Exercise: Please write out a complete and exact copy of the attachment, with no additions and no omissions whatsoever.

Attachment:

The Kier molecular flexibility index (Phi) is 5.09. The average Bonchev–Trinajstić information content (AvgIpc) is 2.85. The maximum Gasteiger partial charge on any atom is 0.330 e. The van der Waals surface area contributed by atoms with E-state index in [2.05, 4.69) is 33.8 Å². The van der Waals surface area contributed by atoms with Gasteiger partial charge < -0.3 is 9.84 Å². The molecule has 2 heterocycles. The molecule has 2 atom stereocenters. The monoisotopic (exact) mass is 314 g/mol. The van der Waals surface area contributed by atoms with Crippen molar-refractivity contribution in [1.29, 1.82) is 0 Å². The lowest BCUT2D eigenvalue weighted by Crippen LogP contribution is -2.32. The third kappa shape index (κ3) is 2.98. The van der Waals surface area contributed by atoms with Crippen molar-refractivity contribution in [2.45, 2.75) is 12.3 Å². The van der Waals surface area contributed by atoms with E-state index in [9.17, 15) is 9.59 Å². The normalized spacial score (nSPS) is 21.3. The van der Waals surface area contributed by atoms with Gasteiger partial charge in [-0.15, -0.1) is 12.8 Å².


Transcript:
The Kier molecular flexibility index (Phi) is 5.09. The average Bonchev–Trinajstić information content (AvgIpc) is 2.85. The maximum Gasteiger partial charge on any atom is 0.330 e. The van der Waals surface area contributed by atoms with E-state index in [2.05, 4.69) is 33.8 Å². The van der Waals surface area contributed by atoms with Gasteiger partial charge < -0.3 is 9.84 Å². The molecule has 2 heterocycles. The molecule has 2 atom stereocenters. The monoisotopic (exact) mass is 314 g/mol. The van der Waals surface area contributed by atoms with Crippen molar-refractivity contribution in [1.29, 1.82) is 0 Å². The lowest BCUT2D eigenvalue weighted by Crippen LogP contribution is -2.32. The third kappa shape index (κ3) is 2.98. The van der Waals surface area contributed by atoms with Crippen molar-refractivity contribution in [2.45, 2.75) is 12.3 Å². The van der Waals surface area contributed by atoms with E-state index in [9.17, 15) is 9.59 Å². The normalized spacial score (nSPS) is 21.3. The van der Waals surface area contributed by atoms with Gasteiger partial charge in [-0.15, -0.1) is 12.8 Å².